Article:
1. Make Sure Your Roofing Contractor Performs Quality Workmanship.
A good rule of thumb is to do business with a company who is an approved applicator of the manufacturer of the material that is required for the job. Roofing manufacturers have courses for the applicators to attend.
Also, ask how his/her roofing company monitors the trade’s workmanship. Training and monitoring of roofing applicators is very important. Ask to see their written quality control processes, how they are implemented, inspected, and reviewed post completion. Correct temperatures, material quantity, and substrate preparation are vital to any roof system you choose, and must be installed by trained personnel.
General Roofing Systems Canada maintains written quality control processes, has specific project path checks and balances in place, internal inspection procedures, and post completion reviews with management that were on site.
2. Check On-Time Completion Record and List of Repeat Customers.
Past performance is indicative of what you can expect on your roofing project. Get a list of repeat customers. Ask customers about the quality of the work, the attention they received after the sale, responsiveness to warranty issues, and how well they kept their commitments. Ask to see a record of on-time completions, if they have one. That will tell you a lot about how well they manage projects. Keep this in mind: fumes, odors, noise and general disruption of roofing means the fewer days that workers are on your roof, the better.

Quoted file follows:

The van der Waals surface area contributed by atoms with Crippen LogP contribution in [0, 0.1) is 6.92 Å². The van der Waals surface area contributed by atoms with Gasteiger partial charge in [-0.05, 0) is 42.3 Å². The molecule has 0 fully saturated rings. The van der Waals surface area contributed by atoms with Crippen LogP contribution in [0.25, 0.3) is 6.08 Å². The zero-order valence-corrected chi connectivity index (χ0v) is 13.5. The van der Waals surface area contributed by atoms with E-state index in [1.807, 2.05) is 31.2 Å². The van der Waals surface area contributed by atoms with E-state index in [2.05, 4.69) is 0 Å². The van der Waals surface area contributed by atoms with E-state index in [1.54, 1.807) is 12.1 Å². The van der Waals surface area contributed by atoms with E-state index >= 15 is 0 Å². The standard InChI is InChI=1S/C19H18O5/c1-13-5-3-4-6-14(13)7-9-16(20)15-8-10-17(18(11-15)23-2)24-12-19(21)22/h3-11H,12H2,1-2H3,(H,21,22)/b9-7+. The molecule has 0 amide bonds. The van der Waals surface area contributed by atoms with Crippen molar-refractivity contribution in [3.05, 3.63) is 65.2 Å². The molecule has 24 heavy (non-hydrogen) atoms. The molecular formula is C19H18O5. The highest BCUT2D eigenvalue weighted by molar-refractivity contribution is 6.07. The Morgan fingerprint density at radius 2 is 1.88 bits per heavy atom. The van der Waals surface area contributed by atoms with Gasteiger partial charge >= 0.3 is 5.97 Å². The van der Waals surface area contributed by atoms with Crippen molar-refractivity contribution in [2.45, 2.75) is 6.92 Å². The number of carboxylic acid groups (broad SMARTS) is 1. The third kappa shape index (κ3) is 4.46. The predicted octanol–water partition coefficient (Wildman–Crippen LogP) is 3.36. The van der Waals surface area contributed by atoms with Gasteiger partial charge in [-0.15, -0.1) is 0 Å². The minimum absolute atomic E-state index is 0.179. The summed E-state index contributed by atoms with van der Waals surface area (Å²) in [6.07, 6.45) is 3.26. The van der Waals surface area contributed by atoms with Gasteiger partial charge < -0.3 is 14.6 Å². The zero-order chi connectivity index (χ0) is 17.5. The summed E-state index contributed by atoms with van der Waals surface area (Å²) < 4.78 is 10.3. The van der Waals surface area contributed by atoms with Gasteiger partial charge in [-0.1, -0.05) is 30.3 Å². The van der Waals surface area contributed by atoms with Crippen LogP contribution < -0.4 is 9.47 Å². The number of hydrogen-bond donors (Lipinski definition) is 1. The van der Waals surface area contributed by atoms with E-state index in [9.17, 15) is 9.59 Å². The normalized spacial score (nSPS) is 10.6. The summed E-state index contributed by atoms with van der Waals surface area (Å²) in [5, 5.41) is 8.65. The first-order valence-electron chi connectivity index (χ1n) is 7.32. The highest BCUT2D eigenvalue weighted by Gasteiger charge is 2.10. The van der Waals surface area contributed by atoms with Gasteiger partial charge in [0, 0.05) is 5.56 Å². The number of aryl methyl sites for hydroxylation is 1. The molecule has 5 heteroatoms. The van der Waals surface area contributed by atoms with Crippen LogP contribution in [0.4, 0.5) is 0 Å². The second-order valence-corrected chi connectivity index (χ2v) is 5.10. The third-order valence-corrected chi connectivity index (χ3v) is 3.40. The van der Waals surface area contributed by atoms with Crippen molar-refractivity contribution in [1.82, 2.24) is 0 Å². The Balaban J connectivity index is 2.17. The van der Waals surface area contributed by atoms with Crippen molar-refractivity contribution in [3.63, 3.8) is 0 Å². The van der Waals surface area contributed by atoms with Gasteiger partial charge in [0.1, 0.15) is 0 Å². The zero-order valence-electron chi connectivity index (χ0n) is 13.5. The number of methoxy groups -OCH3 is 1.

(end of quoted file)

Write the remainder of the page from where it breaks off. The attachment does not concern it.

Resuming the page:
3. Review Employment Standards Policies.
How does the roofing contractor source their employees? Be sure the company has a written code of conduct. Look for trained, experienced crews rather than part-timers from unemployment corners. Task the contractor to provide the foreman’s professional profile – check in to the crew that will be doing the work. Our industry is known for having rough individuals and you don't want people on your property that will scare your tenants or people that just don’t care about the work they do.